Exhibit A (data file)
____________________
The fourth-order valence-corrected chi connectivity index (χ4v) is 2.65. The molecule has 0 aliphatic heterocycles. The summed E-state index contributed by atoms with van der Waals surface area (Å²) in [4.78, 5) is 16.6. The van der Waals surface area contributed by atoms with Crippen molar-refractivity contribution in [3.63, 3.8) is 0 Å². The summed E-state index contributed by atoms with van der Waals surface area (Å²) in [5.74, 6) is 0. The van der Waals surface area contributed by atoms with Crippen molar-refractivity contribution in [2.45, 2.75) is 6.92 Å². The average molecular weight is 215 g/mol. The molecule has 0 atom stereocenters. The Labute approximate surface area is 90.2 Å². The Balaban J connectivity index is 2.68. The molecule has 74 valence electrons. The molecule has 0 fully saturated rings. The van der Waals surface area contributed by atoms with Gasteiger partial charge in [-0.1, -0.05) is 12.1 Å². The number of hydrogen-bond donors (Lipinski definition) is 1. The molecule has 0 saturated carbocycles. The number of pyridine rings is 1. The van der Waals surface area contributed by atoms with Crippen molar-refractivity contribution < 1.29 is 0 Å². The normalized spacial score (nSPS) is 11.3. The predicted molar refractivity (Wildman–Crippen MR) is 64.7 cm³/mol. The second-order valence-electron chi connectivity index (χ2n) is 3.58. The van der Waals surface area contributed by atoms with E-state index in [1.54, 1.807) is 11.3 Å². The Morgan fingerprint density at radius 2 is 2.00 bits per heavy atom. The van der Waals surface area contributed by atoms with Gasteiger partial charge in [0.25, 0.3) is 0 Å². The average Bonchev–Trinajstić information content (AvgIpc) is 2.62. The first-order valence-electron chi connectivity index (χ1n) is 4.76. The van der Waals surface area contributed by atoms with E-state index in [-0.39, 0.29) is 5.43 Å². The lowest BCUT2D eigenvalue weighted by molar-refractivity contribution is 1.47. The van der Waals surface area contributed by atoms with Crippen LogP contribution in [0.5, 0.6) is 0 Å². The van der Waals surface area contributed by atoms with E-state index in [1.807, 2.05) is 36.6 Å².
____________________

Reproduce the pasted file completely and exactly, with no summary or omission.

The fourth-order valence-corrected chi connectivity index (χ4v) is 2.65. The molecule has 0 aliphatic heterocycles. The summed E-state index contributed by atoms with van der Waals surface area (Å²) in [4.78, 5) is 16.6. The van der Waals surface area contributed by atoms with Crippen molar-refractivity contribution in [3.63, 3.8) is 0 Å². The summed E-state index contributed by atoms with van der Waals surface area (Å²) in [5.74, 6) is 0. The van der Waals surface area contributed by atoms with Crippen molar-refractivity contribution in [2.45, 2.75) is 6.92 Å². The average molecular weight is 215 g/mol. The molecule has 0 atom stereocenters. The Labute approximate surface area is 90.2 Å². The Balaban J connectivity index is 2.68. The molecule has 74 valence electrons. The molecule has 0 fully saturated rings. The van der Waals surface area contributed by atoms with Gasteiger partial charge in [-0.1, -0.05) is 12.1 Å². The number of hydrogen-bond donors (Lipinski definition) is 1. The molecule has 0 saturated carbocycles. The number of pyridine rings is 1. The van der Waals surface area contributed by atoms with Crippen molar-refractivity contribution < 1.29 is 0 Å². The normalized spacial score (nSPS) is 11.3. The predicted molar refractivity (Wildman–Crippen MR) is 64.7 cm³/mol. The second-order valence-electron chi connectivity index (χ2n) is 3.58. The van der Waals surface area contributed by atoms with E-state index in [1.54, 1.807) is 11.3 Å². The Morgan fingerprint density at radius 2 is 2.00 bits per heavy atom. The van der Waals surface area contributed by atoms with Gasteiger partial charge in [0.25, 0.3) is 0 Å². The average Bonchev–Trinajstić information content (AvgIpc) is 2.62. The first-order valence-electron chi connectivity index (χ1n) is 4.76. The van der Waals surface area contributed by atoms with E-state index in [-0.39, 0.29) is 5.43 Å². The lowest BCUT2D eigenvalue weighted by molar-refractivity contribution is 1.47. The van der Waals surface area contributed by atoms with Crippen LogP contribution in [0.5, 0.6) is 0 Å². The van der Waals surface area contributed by atoms with E-state index in [1.807, 2.05) is 36.6 Å².